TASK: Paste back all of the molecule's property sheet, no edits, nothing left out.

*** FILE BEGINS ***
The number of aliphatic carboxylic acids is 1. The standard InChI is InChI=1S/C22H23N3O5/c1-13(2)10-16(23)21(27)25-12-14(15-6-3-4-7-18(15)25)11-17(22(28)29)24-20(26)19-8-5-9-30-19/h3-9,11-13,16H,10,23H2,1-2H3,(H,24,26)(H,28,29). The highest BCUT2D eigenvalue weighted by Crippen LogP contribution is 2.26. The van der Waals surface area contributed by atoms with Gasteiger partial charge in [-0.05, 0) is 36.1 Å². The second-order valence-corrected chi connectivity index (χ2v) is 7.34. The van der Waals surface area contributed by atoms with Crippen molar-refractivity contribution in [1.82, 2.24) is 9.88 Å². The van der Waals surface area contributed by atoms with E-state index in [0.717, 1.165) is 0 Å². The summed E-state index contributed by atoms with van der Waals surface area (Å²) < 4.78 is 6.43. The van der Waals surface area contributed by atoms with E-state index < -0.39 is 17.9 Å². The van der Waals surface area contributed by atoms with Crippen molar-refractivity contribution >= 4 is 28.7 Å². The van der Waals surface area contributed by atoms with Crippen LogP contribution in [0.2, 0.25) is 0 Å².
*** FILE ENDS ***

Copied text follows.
The number of aliphatic carboxylic acids is 1. The standard InChI is InChI=1S/C22H23N3O5/c1-13(2)10-16(23)21(27)25-12-14(15-6-3-4-7-18(15)25)11-17(22(28)29)24-20(26)19-8-5-9-30-19/h3-9,11-13,16H,10,23H2,1-2H3,(H,24,26)(H,28,29). The highest BCUT2D eigenvalue weighted by Crippen LogP contribution is 2.26. The van der Waals surface area contributed by atoms with Gasteiger partial charge in [-0.05, 0) is 36.1 Å². The second-order valence-corrected chi connectivity index (χ2v) is 7.34. The van der Waals surface area contributed by atoms with Crippen molar-refractivity contribution in [1.82, 2.24) is 9.88 Å². The van der Waals surface area contributed by atoms with E-state index in [0.717, 1.165) is 0 Å². The summed E-state index contributed by atoms with van der Waals surface area (Å²) < 4.78 is 6.43. The van der Waals surface area contributed by atoms with E-state index < -0.39 is 17.9 Å². The van der Waals surface area contributed by atoms with Crippen molar-refractivity contribution >= 4 is 28.7 Å². The van der Waals surface area contributed by atoms with Crippen LogP contribution in [0.2, 0.25) is 0 Å².